The UK’s Committee on Radioactive Waste Management (CoRWM), which is conducting a ‘back to basics’ review of potential methods of disposal for the UK’s wastes, has announced the results of its initial meetings.

A ‘long list’ of options has been considered against nine criteria and a ‘short list’ has been compiled of techniques that merit closer study:

  • Disposal in ice sheets
  • Disposal in space
  • Interim storage
  • Disposal in tectonic subduction zones
  • Sub-seabed disposal
  • Deep disposal
  • Direct injection
  • Indefinite storage
  • Phased deep disposal
  • Disposal at sea
  • Near surface disposal
  • Dilute and disperse

Four options have been set aside for consideration with one or more of the above techniques:

  • Partitioning and transmutation
  • Use in reactors
  • Incineration
  • Melting

Surprisingly, disposal at sea remains on the list of potential solutions. Elliot Morley, a minister in the Department for Environment, Food and Rural Affairs, told members of the UK’s upper house recently that “disposal at sea is clearly out.” Morley also said that a solution to the UK’s waste problems was a prerequisite for the future viability of nuclear power.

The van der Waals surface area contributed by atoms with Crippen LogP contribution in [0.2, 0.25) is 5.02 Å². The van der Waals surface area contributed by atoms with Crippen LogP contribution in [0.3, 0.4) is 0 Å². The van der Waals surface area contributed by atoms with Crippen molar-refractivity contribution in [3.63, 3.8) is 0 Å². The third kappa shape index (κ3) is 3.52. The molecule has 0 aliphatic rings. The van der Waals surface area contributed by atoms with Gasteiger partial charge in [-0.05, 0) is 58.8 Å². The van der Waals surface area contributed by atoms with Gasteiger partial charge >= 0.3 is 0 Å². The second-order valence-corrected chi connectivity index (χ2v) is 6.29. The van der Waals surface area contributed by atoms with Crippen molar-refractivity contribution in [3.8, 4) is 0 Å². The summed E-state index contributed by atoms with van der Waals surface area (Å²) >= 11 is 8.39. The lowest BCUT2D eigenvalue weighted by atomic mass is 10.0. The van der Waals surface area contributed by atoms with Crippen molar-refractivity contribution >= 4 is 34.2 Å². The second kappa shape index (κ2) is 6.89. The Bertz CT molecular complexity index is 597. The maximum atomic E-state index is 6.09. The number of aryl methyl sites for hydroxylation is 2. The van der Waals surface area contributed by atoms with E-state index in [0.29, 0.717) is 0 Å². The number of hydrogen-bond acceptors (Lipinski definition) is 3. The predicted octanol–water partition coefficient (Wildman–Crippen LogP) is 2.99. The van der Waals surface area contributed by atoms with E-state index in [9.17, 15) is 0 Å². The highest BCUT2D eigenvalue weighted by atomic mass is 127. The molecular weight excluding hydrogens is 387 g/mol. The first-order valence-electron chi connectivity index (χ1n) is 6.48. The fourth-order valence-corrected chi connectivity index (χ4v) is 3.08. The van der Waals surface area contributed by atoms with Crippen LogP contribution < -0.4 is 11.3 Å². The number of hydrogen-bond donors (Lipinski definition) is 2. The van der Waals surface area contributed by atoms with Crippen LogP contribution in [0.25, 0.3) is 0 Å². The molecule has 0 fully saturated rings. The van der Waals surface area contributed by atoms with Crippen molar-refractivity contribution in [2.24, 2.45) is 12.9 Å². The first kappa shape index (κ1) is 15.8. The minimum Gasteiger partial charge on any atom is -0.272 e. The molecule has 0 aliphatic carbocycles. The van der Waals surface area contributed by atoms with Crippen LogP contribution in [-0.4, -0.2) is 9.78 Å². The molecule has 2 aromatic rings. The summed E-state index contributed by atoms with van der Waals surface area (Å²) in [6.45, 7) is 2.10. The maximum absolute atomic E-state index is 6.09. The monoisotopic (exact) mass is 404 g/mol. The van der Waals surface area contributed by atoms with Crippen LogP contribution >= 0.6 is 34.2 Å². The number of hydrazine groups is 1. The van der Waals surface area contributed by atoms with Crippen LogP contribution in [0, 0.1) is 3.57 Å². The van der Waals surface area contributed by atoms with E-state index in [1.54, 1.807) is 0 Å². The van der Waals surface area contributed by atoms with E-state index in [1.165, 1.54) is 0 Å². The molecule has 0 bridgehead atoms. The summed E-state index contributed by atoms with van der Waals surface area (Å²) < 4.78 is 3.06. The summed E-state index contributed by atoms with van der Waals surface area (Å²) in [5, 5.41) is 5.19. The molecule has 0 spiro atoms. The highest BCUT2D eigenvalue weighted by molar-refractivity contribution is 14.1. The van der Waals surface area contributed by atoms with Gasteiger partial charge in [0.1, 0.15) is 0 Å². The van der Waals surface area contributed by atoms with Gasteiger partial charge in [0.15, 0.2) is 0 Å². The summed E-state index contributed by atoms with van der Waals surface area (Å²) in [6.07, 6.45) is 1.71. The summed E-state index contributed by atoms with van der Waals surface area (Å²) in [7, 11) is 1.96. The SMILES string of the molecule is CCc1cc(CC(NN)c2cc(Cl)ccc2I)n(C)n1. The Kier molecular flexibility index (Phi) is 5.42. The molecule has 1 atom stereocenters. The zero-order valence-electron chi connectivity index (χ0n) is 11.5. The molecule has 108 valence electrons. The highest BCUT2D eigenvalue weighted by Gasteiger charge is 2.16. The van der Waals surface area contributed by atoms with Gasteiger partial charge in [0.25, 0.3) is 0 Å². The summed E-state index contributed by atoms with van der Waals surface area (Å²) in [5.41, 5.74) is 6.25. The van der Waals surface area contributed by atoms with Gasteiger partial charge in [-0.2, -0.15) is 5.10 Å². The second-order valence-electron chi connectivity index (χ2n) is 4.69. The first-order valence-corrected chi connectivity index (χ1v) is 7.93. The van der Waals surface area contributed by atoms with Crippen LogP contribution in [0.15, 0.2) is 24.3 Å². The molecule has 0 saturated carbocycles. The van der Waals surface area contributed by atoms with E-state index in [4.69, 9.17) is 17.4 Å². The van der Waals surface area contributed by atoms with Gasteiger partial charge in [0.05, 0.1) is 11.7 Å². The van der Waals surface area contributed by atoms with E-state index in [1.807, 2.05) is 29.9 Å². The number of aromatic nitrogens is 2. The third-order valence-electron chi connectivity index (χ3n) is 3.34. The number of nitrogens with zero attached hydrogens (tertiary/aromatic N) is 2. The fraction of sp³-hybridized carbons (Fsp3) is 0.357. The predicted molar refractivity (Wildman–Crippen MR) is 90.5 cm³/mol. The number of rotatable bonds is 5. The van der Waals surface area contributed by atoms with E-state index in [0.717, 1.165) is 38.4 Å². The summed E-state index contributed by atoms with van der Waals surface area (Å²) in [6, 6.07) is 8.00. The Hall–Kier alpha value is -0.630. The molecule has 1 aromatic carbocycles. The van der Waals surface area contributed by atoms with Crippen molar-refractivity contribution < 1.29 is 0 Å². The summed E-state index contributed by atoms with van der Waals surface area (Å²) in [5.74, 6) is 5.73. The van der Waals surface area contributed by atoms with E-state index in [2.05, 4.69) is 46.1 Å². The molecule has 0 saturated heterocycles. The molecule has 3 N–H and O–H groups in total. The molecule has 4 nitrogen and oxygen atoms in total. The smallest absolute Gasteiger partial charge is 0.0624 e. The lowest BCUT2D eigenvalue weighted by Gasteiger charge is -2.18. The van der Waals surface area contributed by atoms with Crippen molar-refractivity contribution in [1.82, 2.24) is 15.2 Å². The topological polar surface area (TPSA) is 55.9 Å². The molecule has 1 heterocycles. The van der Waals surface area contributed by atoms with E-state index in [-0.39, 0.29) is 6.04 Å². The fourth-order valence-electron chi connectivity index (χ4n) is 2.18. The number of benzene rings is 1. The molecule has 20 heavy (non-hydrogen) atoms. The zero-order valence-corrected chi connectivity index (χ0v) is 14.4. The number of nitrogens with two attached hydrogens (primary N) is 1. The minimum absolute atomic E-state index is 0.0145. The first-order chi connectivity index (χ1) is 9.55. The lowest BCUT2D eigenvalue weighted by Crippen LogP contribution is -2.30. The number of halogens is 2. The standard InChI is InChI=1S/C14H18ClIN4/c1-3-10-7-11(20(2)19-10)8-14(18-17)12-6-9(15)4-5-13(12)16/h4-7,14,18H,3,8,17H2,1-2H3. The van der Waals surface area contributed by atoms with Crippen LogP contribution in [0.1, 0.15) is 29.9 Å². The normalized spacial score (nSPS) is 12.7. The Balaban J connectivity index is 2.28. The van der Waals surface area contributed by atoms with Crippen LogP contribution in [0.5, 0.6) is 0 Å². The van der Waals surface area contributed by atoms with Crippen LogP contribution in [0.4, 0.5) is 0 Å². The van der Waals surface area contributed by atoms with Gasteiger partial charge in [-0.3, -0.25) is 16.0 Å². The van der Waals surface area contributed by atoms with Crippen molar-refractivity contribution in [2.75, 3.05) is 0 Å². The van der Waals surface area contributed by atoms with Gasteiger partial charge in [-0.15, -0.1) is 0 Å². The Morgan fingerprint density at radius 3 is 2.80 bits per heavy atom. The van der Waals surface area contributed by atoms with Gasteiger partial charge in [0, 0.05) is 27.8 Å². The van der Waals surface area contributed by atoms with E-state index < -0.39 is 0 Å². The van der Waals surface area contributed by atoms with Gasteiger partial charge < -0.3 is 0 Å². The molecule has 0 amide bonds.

CoRWM’s aim is to give a recommendation to the UK government on a long-term strategy for the wastes in July 2006. The government will then begin its own decision making process.

Committee chair Gordon MacKerron said: “This is an exciting period of our work. It is the first time we have shared our thoughts in this way and taken steps towards making a rough short list. This is just the beginning of the process and the list is by no means definitive as we are still consulting on our initial long list of options, and the criteria we should use to move to a short list. The public’s views and concerns will also help to shape the list during our wide-reaching consultation period.”